EWMI’s field team was recently trained in confined space entry rescue methods. Training our crew is imperative for crucial time sensitive situations, where a teammate may need rescuing that is unable to be done via non-entry methods. At EWMI we know it is imperative to ensure safety within confined spaces and to always be prepared for any situation that may occur.

Confined space entry in a frac tank:

Confined spaces are common in our industry. The recognition of hazards that can emerge prior to entering the space is a critical step in preventing unsafe incidents. Injuries and fatalities can result from poor planning and not being properly prepared. It is a requirement that the atmosphere be tested prior to entry and monitored throughout the entirety of the entry. These atmospheric hazards can include oxygen-deficiency/enrichment, toxicity, and combustibility. EWMI makes it a practice to write a permit for all confined space entries.

EWMI recently added a frac tank rental and service line. Frac tanks are large heavy gauged steel tanks that hold either sludge, liquids, or a combination of the two. These tanks are beneficial for construction sites, agricultural sites, environmental remediation, oil, and gas applications as well as manufacturing facilities for temporary storage. We also perform tank cleanings where our crew decontaminates frac tanks.

Requirements for working in a confined space:

Knowing the hazards of confined spaces and what is required to work within them will prepare the team for a safe entry. EWMI treats all confined spaces as “Permit Required” to maximize health and safety precautions and practices when entering the space. These spaces can potentially be dangerous and require training in safety measures. Arming the crews with the knowledge needed for proper entry methods.

EWMI works in a variety of confined spaces including but not limited to frac tanks, vertical and horizontal tanks, underground tanks, and vaults. Our field technicians are prepared for any project-specific protocols prior to entering the field. Each job is carefully vetted prior to a job beginning along with a site-specific Health and Safety Plan (HASP). Once on site the permitting begins prior to beginning work.

Before entering a confined space, the confined space supervisor ensures that initial air monitoring is performed. A four-gas meter is used to measure oxygen content, lower explosive limit, hydrogen sulfide and carbon monoxide to ensure that the space is safe for entry. There are times when EWMI uses photoionization detectors, colorimetric tubes and other tools depending on site-specific hazards and conditions. The conditions within the confined space are monitored continuously throughout work, and readings are taken every fifteen minutes and recorded on the permit.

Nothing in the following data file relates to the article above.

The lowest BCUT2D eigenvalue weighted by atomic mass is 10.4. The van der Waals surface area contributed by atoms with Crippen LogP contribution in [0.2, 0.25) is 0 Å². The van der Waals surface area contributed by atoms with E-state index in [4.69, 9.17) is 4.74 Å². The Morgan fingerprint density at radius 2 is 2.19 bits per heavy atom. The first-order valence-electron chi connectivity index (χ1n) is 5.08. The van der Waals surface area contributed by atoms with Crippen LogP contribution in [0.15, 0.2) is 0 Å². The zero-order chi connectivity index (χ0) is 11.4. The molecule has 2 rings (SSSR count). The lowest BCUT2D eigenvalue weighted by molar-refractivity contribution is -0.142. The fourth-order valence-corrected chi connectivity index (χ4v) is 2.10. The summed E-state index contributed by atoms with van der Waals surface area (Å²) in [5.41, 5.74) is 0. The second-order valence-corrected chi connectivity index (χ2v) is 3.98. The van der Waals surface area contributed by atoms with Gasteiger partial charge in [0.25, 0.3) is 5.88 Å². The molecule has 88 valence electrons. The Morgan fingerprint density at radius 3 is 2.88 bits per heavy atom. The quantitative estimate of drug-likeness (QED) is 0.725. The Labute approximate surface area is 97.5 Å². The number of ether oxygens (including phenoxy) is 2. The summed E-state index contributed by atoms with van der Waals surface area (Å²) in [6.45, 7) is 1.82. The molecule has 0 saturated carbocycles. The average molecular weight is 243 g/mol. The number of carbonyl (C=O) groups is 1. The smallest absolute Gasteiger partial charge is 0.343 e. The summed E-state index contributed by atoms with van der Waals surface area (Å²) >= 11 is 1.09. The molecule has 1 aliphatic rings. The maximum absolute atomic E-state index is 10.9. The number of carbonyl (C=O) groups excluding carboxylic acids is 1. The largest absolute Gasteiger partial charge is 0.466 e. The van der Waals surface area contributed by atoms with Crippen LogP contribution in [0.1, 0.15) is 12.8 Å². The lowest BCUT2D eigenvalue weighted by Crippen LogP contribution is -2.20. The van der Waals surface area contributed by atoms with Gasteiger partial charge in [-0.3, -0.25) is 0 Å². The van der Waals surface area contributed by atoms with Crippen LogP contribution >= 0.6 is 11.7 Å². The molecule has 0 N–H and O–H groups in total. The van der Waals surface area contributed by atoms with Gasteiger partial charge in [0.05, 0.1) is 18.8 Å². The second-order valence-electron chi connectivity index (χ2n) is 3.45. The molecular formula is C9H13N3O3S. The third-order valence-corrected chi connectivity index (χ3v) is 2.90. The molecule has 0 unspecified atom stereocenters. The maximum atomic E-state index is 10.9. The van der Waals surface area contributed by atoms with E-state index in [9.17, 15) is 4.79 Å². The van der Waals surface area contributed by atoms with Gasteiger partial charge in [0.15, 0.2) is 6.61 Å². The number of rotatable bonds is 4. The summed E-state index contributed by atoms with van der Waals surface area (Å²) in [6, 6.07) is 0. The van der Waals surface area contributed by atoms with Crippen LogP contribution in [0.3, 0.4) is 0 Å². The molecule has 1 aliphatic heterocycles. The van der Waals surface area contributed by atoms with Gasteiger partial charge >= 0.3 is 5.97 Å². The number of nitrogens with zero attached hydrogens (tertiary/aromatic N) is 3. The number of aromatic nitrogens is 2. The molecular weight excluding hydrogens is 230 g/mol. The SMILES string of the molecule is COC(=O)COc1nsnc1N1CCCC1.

Training day at EWMI:

The training began early in the EWMI conference room lead by our Health and Safety Director. Teams were divided and assigned specific areas of confined space safety which included definitions, hazards, levels of PPE including the types of respiratory protection. Later types of knots required for rescue were discussed and practiced. Each team was given a scenario and required to come up with plan for their mission. Prior to executing the plan, it had to be approved by the H&S Director.

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Once each team’s plan was approved the rescue drills began. A rescue drill is required at least annually by OSHA. Providing personnel, the experience of working through different scenarios to familiarize themselves with situations they could encounter during a confined space rescue. There are two types of categories involved with rescue: time sensitive (emergency) and non-time sensitive. Time sensitive rescues involve oxygen-deficient atmospheres where there is a small window of time, typically six minutes, to get someone out. An example of a non—time sensitive rescue would be when a crew member falls and injuries themselves, in this circumstance there are no atmospheric hazards.

In the warehouse a clean EWMI frac tank was staged for the teams to perform their emergency rescue scenarios. The teams previously discussed the best approach to save their teammate during the planning phase and were ready to suit up and make entry. Rescuing someone in a timely manner requires in-depth knowledge of the conditions, potential hazards, location, and configuration of the confined space, these all lend to determination of the rescue strategy.

Following proper protocols, knowing your space, knowing your hazards, training for success and being prepared will ensure that your team works safely and efficiently in any confined space emergency.